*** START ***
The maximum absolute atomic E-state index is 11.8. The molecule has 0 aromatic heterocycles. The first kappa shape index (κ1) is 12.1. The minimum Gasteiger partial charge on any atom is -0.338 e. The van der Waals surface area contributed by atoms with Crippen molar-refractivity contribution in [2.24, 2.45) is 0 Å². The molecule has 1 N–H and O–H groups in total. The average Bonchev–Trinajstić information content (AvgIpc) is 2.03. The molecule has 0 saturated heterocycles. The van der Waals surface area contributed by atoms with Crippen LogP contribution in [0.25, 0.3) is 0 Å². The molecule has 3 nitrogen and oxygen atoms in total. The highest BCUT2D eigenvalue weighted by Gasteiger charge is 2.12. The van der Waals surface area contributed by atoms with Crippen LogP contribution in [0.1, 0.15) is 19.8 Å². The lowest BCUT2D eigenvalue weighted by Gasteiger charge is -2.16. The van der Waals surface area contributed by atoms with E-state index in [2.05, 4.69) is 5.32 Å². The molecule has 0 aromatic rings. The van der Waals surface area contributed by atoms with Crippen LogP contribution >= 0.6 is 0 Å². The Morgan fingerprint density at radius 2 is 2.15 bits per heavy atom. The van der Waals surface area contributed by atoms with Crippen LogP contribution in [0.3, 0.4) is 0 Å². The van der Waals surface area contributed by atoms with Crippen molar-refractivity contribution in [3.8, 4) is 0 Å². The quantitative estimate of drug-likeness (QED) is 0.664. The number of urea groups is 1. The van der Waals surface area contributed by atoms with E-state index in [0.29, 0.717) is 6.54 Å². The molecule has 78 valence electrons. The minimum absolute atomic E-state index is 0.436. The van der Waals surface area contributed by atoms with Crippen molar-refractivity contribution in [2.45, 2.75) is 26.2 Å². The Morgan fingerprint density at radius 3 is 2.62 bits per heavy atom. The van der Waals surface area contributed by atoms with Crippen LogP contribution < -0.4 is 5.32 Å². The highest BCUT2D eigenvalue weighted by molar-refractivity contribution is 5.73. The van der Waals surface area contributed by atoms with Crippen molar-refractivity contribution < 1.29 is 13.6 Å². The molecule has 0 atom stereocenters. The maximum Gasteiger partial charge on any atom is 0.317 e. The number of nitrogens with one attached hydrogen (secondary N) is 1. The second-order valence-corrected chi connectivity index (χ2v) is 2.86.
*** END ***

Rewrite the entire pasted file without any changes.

The maximum absolute atomic E-state index is 11.8. The molecule has 0 aromatic heterocycles. The first kappa shape index (κ1) is 12.1. The minimum Gasteiger partial charge on any atom is -0.338 e. The van der Waals surface area contributed by atoms with Crippen molar-refractivity contribution in [2.24, 2.45) is 0 Å². The molecule has 1 N–H and O–H groups in total. The average Bonchev–Trinajstić information content (AvgIpc) is 2.03. The molecule has 0 saturated heterocycles. The van der Waals surface area contributed by atoms with Crippen LogP contribution in [0.25, 0.3) is 0 Å². The molecule has 3 nitrogen and oxygen atoms in total. The highest BCUT2D eigenvalue weighted by Gasteiger charge is 2.12. The van der Waals surface area contributed by atoms with Crippen LogP contribution in [0.1, 0.15) is 19.8 Å². The lowest BCUT2D eigenvalue weighted by Gasteiger charge is -2.16. The van der Waals surface area contributed by atoms with E-state index in [2.05, 4.69) is 5.32 Å². The molecule has 0 aromatic rings. The van der Waals surface area contributed by atoms with Crippen LogP contribution >= 0.6 is 0 Å². The Morgan fingerprint density at radius 2 is 2.15 bits per heavy atom. The van der Waals surface area contributed by atoms with Crippen LogP contribution in [0.3, 0.4) is 0 Å². The van der Waals surface area contributed by atoms with Crippen molar-refractivity contribution in [3.8, 4) is 0 Å². The quantitative estimate of drug-likeness (QED) is 0.664. The number of urea groups is 1. The van der Waals surface area contributed by atoms with E-state index in [0.29, 0.717) is 6.54 Å². The molecule has 78 valence electrons. The minimum absolute atomic E-state index is 0.436. The van der Waals surface area contributed by atoms with Crippen molar-refractivity contribution in [2.45, 2.75) is 26.2 Å². The Morgan fingerprint density at radius 3 is 2.62 bits per heavy atom. The van der Waals surface area contributed by atoms with Crippen LogP contribution < -0.4 is 5.32 Å². The highest BCUT2D eigenvalue weighted by molar-refractivity contribution is 5.73. The van der Waals surface area contributed by atoms with Crippen molar-refractivity contribution < 1.29 is 13.6 Å². The molecule has 0 atom stereocenters. The maximum Gasteiger partial charge on any atom is 0.317 e. The number of nitrogens with one attached hydrogen (secondary N) is 1. The second-order valence-corrected chi connectivity index (χ2v) is 2.86.